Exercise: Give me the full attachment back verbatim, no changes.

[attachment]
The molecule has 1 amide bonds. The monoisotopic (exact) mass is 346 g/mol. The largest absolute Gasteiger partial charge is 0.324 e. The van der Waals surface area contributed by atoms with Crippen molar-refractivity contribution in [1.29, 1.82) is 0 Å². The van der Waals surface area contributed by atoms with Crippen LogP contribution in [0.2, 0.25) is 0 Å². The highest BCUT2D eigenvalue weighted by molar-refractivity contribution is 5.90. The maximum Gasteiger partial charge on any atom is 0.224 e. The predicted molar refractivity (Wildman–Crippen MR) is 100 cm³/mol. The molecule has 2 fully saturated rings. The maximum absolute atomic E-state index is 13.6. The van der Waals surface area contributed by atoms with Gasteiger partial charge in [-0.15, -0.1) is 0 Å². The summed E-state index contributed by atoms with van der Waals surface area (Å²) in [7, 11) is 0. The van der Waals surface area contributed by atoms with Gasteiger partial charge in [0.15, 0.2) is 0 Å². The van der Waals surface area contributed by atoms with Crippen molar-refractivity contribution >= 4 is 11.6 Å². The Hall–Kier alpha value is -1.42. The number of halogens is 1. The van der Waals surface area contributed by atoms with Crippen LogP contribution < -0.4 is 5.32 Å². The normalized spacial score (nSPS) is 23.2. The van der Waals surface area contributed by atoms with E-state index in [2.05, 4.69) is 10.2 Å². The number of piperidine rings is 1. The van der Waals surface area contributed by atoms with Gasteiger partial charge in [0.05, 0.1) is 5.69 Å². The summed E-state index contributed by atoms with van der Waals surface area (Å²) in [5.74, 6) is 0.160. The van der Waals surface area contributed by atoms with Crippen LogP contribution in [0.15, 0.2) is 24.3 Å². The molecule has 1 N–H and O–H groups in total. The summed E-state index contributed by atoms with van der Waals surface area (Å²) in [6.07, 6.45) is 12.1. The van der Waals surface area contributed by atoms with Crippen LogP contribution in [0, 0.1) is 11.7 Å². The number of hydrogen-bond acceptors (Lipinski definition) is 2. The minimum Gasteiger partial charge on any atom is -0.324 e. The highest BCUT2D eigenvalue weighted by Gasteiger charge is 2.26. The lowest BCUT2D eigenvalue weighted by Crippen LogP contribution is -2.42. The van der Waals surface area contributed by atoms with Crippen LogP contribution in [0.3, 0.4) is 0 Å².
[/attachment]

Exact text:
The molecule has 1 amide bonds. The monoisotopic (exact) mass is 346 g/mol. The largest absolute Gasteiger partial charge is 0.324 e. The van der Waals surface area contributed by atoms with Crippen molar-refractivity contribution in [1.29, 1.82) is 0 Å². The van der Waals surface area contributed by atoms with Crippen LogP contribution in [0.2, 0.25) is 0 Å². The highest BCUT2D eigenvalue weighted by molar-refractivity contribution is 5.90. The maximum Gasteiger partial charge on any atom is 0.224 e. The predicted molar refractivity (Wildman–Crippen MR) is 100 cm³/mol. The molecule has 2 fully saturated rings. The maximum absolute atomic E-state index is 13.6. The van der Waals surface area contributed by atoms with Gasteiger partial charge in [-0.15, -0.1) is 0 Å². The summed E-state index contributed by atoms with van der Waals surface area (Å²) in [7, 11) is 0. The van der Waals surface area contributed by atoms with Gasteiger partial charge in [0.15, 0.2) is 0 Å². The van der Waals surface area contributed by atoms with Crippen molar-refractivity contribution >= 4 is 11.6 Å². The Hall–Kier alpha value is -1.42. The number of halogens is 1. The van der Waals surface area contributed by atoms with Crippen LogP contribution < -0.4 is 5.32 Å². The normalized spacial score (nSPS) is 23.2. The van der Waals surface area contributed by atoms with E-state index in [2.05, 4.69) is 10.2 Å². The number of piperidine rings is 1. The van der Waals surface area contributed by atoms with Gasteiger partial charge in [0.05, 0.1) is 5.69 Å². The summed E-state index contributed by atoms with van der Waals surface area (Å²) in [5.74, 6) is 0.160. The van der Waals surface area contributed by atoms with Crippen LogP contribution in [0.15, 0.2) is 24.3 Å². The molecule has 1 N–H and O–H groups in total. The summed E-state index contributed by atoms with van der Waals surface area (Å²) in [6.07, 6.45) is 12.1. The van der Waals surface area contributed by atoms with Crippen LogP contribution in [0, 0.1) is 11.7 Å². The number of hydrogen-bond acceptors (Lipinski definition) is 2. The minimum Gasteiger partial charge on any atom is -0.324 e. The highest BCUT2D eigenvalue weighted by Gasteiger charge is 2.26. The lowest BCUT2D eigenvalue weighted by Crippen LogP contribution is -2.42. The van der Waals surface area contributed by atoms with Crippen LogP contribution in [0.3, 0.4) is 0 Å².